For evaluating the biomass yield, 50 mL of microalgal broth was collected from each flask, and centrifuged at 2600 × G and 20 °C for 15 min. Supernatants were analyzed for the contents of nitrate, phosphorus, and potassium. The biomass yield in grams per liter was used to evaluate the effect of the particles on the algal growth. All experiments and analyses were performed in triplicates.


Characteristics of Ash

Ash samples were separated using woven wire test sieves into four size fractions: 300 to 600 μm (P1), 150 to 300 μm (P2), 75 to 150 μm (P3), and < 75 μm (P4). The total percentage of ash content was 27.2%, 26.9%, 20.8%, and 25.1%, respectively. Then, the P4 ash particles were measured using a DLS and the hydrodynamic diameter of ash particles ranged between 600 and 2000 nm, with a mean diameter of 1342 nm.

Scanning electron microscopy (SEM)

The P4 ash particles were analyzed using SEM (Fig. 1). Compared with the pine wood chips, the ash particles had irregular shapes and were smaller in size. The smallest particles were approximately 600 nm. The results were in good agreement with the measurement made on the basis of DLS.

Elemental analysis, ash content, and BET surface area

Tables 1 and 2 show the elemental analyses, ash content, and BET surface area of four ash fractions. The ash fractions with larger particle sizes contained more unburned carbon than those with finer particle sizes, while the ash content of each fraction was inversely proportional to the carbon content. The BET surface areas of the ash samples were in a range of 8.4 and 11.2 m2/g. The difference of BET surface areas among all ash samples, which was mainly due to the selection of measuring points, was not significant.

Fig. 1. Scanning electron microscopy (SEM) micrographs: a) pine wood chips, b) and c) P4 particles (< 75 μm)

Table 1. Elemental Composition, Moisture Content, Ash Content, and BET Surface Area

*P1: 300 to 600 μm; P2: 150-300 μm; P3: 75 to 150 μm; P4: 0.7 to 75 μm

Table 2. Mineral Elements Analysis by ICP-OES (mg/kg)

*The contents of Pb, Cd, Cr, and Cu were below detection limit (BDL)

The ICP analyses showed that calcium (Ca), potassium (K), and sodium (Na) were the three most common elements overall. Because Ca is usually the most abundant inorganic element in pine wood, Ca comprised approximately half of all inorganic elements detected from the ash samples. The content of heavy metals was relatively low.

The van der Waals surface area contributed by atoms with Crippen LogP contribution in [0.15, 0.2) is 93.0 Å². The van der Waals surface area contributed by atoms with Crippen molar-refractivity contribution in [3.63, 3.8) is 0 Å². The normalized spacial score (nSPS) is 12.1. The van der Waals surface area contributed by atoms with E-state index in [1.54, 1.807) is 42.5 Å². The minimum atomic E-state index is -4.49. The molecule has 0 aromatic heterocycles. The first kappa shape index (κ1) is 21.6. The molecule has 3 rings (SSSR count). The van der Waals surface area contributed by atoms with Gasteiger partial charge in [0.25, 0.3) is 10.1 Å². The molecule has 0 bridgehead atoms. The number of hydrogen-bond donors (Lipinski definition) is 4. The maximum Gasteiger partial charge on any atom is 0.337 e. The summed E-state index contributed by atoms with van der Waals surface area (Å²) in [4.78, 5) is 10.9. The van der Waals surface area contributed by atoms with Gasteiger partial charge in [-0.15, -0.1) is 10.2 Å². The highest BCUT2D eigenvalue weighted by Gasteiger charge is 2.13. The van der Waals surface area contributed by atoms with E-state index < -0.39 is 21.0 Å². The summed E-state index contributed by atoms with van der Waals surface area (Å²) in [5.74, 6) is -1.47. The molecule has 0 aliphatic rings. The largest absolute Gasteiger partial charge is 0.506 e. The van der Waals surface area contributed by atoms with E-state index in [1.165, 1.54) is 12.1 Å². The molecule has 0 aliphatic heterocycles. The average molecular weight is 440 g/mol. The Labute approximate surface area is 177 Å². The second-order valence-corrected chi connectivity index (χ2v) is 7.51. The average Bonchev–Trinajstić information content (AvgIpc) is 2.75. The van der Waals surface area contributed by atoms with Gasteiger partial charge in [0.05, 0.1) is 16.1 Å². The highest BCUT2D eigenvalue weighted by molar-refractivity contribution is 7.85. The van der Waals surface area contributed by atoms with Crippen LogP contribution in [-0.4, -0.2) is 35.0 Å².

Fourier transform infrared spectroscopy analysis

Figure 2 shows the FTIR spectra of the organic functional groups during the progress of feedstock to ash residues. Spectral peaks were interpreted based on previous reports (Silverstein et al. 2005; Qian et al. 2013). The FTIR of the pine wood chips exhibited -OH groups (broad band between 3600 and 3000 cm-1), aliphatic C-H stretching vibrations (bands of 2921 to 2845 cm-1), asymmetric stretching of C=O in carboxylic groups (1550 cm-1), and the dominant C-O stretch (1030 cm-1) associated with the β-glycosidic bond in cellulose and hemicellulose.

Fig. 2. FTIR spectra of the ash samples and pine wood

The FTIR spectra of ash samples were completely different from that of the pine wood. The disappeared peaks indicated that major components of pine wood decomposed in the gasifier. The peaks at 1400, 870, and 708 cm−1 corresponded to carbonate-related bonds.

Leaching Tests

The pH values and concentrations of nitrate (N), phosphorus (P), and potassium (K) were monitored over a period of 30 days. The results of the leaching tests (Table 3) showed that adding ash to water raised the pH value from 5.7 to between 11.2 and 11.5. As time progressed, more chemicals were released from the ash. Nitrate and phosphorus are major nutrients required for algal growth. In addition to nitrate and phosphorus, most other elements shown in Table 2 have the potential to be used as nutrients for algae growth.

Effects of Ash Particles on Algal Growth

C. debaryana was grown for 10 days in deionized water, Bristol medium, and proteose medium containing ash particles, which showed initial pH values of 11.3, 8.3, and 8.4, respectively. The algal biomass yield after a 10-d culture in deionized water was below 0.1 g/L, and its pH was reduced from approximately 11.3 to 10.9. The results indicated that water containing the pine ash was not a favorable medium for C. debaryana. Possible reasons are that high pH may inhibit algal growth, or the release of ions from the ash was limited because of its low solubility.

Table 3. Leaching Tests of Pine Ash in Water